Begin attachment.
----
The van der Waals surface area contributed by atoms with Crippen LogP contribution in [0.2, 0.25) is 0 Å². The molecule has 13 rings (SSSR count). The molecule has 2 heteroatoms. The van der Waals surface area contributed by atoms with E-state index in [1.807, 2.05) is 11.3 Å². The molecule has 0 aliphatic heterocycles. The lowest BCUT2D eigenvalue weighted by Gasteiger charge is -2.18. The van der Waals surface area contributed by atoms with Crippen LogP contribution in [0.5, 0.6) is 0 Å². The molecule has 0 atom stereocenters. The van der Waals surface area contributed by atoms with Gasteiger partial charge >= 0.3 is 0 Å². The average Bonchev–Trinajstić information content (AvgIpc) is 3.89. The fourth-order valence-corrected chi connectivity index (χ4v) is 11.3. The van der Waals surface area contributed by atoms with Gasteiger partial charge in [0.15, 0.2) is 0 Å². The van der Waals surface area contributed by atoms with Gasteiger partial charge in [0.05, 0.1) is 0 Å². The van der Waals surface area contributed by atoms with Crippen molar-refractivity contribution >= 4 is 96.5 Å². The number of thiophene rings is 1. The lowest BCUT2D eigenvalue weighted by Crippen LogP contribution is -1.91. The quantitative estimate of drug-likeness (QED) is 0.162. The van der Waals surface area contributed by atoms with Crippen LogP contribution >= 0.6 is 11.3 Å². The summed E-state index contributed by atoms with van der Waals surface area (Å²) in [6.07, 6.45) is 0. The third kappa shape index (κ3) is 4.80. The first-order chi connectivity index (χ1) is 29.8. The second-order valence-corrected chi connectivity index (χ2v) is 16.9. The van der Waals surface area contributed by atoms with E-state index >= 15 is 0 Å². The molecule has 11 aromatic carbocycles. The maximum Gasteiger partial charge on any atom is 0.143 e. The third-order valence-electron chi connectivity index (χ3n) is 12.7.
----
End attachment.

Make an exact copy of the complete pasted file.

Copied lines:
The van der Waals surface area contributed by atoms with Crippen LogP contribution in [0.2, 0.25) is 0 Å². The molecule has 13 rings (SSSR count). The molecule has 2 heteroatoms. The van der Waals surface area contributed by atoms with E-state index in [1.807, 2.05) is 11.3 Å². The molecule has 0 aliphatic heterocycles. The lowest BCUT2D eigenvalue weighted by Gasteiger charge is -2.18. The van der Waals surface area contributed by atoms with Crippen LogP contribution in [0.5, 0.6) is 0 Å². The molecule has 0 atom stereocenters. The van der Waals surface area contributed by atoms with Gasteiger partial charge >= 0.3 is 0 Å². The average Bonchev–Trinajstić information content (AvgIpc) is 3.89. The fourth-order valence-corrected chi connectivity index (χ4v) is 11.3. The van der Waals surface area contributed by atoms with Gasteiger partial charge in [0.15, 0.2) is 0 Å². The van der Waals surface area contributed by atoms with Gasteiger partial charge in [0.05, 0.1) is 0 Å². The van der Waals surface area contributed by atoms with Crippen molar-refractivity contribution >= 4 is 96.5 Å². The number of thiophene rings is 1. The lowest BCUT2D eigenvalue weighted by Crippen LogP contribution is -1.91. The quantitative estimate of drug-likeness (QED) is 0.162. The van der Waals surface area contributed by atoms with Crippen LogP contribution >= 0.6 is 11.3 Å². The summed E-state index contributed by atoms with van der Waals surface area (Å²) in [6.07, 6.45) is 0. The third kappa shape index (κ3) is 4.80. The first-order chi connectivity index (χ1) is 29.8. The second-order valence-corrected chi connectivity index (χ2v) is 16.9. The van der Waals surface area contributed by atoms with E-state index >= 15 is 0 Å². The molecule has 11 aromatic carbocycles. The maximum Gasteiger partial charge on any atom is 0.143 e. The third-order valence-electron chi connectivity index (χ3n) is 12.7.